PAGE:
Priming for foodtech
Singapore looks to build up industry while eToro launches foodtech investment portfolio
This year has seen a transformation in attitudes and a shift in mindset as institutional and private investors increasingly embrace the model of doing well while doing good.
Environmental, social and governance (ESG) factors are becoming embedded in the decision-making practices of most banks, financial services firms, and sovereigns.
Sustainable and impact investment are being reinforced by demand at both ends of the financial spectrum from the bottom up and the top down.
Two sustainability themes which have interested investors including sovereign wealth funds and the world’s largest investment managers this year have been agritech and foodtech. The Asia-Pacific can expect to be both a prominent consumer market for the revolution in the food and agriculture sector as well as a major investor.
Anticipating significant developments in this sector, social trading and multi-asset brokerage company eToro has launched a new global investment portfolio focused on the foodtech sector.
Manufacturers and suppliers are investing billions in developing new foods and services as the world grapples with challenges such as climate change concerns and population growth.
The trend towards plant-based diets is also opening up investment opportunities as producers, retailers and technology firms move into the foodtech field.
The new foodtech investment portfolio by eToro is made up of a diverse range of companies in the sector.
It includes well-known brands like Danone, which invests its own capital in foodtech disruptors, and relative newcomers such as Beyond Meat, which quadrupled its stock value in three months following its public offering earlier this year.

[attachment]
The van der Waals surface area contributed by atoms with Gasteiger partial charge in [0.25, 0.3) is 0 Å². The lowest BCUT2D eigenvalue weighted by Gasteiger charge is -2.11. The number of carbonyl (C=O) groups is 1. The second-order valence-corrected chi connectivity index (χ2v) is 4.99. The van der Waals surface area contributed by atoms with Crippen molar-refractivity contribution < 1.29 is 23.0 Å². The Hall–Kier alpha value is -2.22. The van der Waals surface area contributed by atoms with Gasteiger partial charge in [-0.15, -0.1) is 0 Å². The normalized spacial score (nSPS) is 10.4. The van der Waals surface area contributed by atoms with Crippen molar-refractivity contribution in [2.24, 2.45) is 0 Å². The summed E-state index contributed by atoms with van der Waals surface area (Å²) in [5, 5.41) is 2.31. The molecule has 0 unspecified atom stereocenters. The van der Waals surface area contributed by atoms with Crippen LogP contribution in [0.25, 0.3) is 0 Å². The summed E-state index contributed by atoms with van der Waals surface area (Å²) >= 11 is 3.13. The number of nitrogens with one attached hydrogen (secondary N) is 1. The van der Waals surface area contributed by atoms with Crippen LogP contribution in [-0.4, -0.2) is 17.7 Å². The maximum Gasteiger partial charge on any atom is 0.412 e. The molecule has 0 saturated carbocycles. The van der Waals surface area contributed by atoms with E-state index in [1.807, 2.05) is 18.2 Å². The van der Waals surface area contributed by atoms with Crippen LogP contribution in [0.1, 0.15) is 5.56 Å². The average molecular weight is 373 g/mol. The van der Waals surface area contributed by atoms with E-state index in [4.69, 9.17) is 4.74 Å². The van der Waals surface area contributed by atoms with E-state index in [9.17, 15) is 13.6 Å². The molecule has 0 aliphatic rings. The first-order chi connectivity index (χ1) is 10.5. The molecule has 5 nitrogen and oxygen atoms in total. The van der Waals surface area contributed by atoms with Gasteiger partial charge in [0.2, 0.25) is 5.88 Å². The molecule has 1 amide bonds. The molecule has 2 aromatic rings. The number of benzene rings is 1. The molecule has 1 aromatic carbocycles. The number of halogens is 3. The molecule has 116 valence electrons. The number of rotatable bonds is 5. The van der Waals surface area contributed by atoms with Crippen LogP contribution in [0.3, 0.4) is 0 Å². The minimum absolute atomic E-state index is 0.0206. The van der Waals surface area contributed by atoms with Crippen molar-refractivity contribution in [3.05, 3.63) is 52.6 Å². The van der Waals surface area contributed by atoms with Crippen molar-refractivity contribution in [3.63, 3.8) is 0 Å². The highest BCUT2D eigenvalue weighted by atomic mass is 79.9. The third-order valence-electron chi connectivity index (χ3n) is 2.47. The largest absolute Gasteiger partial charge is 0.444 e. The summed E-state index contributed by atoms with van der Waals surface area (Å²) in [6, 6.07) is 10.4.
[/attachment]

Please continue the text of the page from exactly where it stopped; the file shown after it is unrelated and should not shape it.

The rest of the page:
“While there are well-established big brands like Danone and Nestle, start-ups like Beyond Meat and Blue Apron are also having an impact on the sector. eToro’s foodtech portfolio has been designed to provide a diversified long-term investment option for investors,” said Yoni Assia, CEO and co-founder of eToro.
The Asset reported on several foodtech- and agritech-related issues this year including the launch of Israeli-Singapore agritech start-up, Simpliigood Asia.
Simpliigood Asia is a joint venture between Tel Aviv-based Simpliigood and Sechel Asia. The latter is part of the Sassoon Investment Corporation, the Singapore-based family office of the Sassoon family.
In 2017, Singapore government investment fund Temasek Holdings led a US$75 million investment round in Impossible Foods. The California-based company is a plant-based meat company making meat and dairy products that are made to look and feel like animal products.
The Singapore government is also actively promoting the agritech sector to produce 30 percent of the country’s nutrition by 2030 from the current level of below 10 percent.
As it has with its push to become the leading Asian hub for financial technology, the Lion City wants to position itself as a leading urban agriculture and aquaculture technology hub for the region.
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